The practice of involving parents/family in the implementation of evidence into practice is usually seen as vital in clinical practice for stroke rehabilitation. Findings from the current study demonstrated difficulty in translating rehabilitation programs by stroke. This indicates a problem of inconsistencies in the therapeutic approach carried out in homes and hospitals. Similarly, evidence from a previous study reported that one of the major challenges facing patient treatment was the application of motor skills outside the therapeutic environment.18
Additionally, it was noted that integration of the research evidence into practice was influenced by the voicing of patients to accept intervention.19 The current study found patient factors to be one of the reasons for not using evidence on stroke rehabilitation.
Transferability of evidence
One of the central issues evident in the implementation of evidence in stroke rehabilitation was feasibility. Findings from this study demonstrated that the choice of appropriate evidence to match the local circumstance in the clinical practice was crucial in shaping the direction of the evidence in stroke rehabilitation. Previous studies reported the need for intervention activities to be implemented as intended using a similar popular population in an appropriate setting in a trial to ensure fidelity.32,34 Further previous research reported that one of the main reasons that physiotherapists failed to implement the guidelines into practice was due to lack of confidence in research findings and how they could be utilized an individual’s work environment.13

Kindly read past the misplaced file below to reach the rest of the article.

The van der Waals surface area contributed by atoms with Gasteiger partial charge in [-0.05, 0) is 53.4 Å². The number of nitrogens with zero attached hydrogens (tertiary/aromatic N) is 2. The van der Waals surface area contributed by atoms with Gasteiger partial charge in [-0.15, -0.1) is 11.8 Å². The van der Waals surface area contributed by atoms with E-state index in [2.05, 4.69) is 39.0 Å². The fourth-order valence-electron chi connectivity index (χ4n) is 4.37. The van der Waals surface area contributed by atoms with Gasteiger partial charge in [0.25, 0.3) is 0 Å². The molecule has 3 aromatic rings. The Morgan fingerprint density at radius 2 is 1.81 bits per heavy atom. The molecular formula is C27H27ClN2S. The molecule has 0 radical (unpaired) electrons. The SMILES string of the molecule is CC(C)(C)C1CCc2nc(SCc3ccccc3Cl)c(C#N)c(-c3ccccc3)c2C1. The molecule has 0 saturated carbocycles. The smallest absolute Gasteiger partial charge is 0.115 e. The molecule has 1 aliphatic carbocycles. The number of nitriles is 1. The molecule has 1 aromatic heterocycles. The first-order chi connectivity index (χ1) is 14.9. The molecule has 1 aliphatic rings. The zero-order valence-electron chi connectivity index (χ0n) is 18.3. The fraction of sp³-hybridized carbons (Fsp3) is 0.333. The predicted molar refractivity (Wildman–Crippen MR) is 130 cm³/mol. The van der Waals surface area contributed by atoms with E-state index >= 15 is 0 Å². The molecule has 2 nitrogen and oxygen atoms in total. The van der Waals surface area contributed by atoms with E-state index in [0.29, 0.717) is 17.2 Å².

The survey and focus group (mixed-methods) in this study were a useful way to provide a conceptual framework to promote the implementation of EBP in stroke rehabilitation. This method helped to overcome identified barriers and enhance enablers within the specific setting as outlined in the framework. Also, it helped to establish what influenced staff choices when classifying evidence and recommendations for stroke rehabilitation in the local context, the Kingdom of Saudi Arabia.
The findings derived from the key thematic areas provided comprehensive, rigorous, and systematic approaches to highlight any inconsistencies in the implementation of evidence-based stroke rehabilitation.
The suggested framework can provide the elements of successes needed for the implementation process of evidence-based stroke rehabilitation for the Kingdom of Saudi Arabia’s physiotherapists. Besides, the logical framework for the implementation process to fit a particular context will ascertain that the end product meets the stipulated needs. Including stroke patients and other stroke rehabilitation team members such as doctors, occupational therapists and nurses in future studies would expand our understanding in the implementation process of multidisciplinary team practice.
The author received no financial support for the research, authorship, and/or publication of this article.
The author reports no conflicts of interest in this work.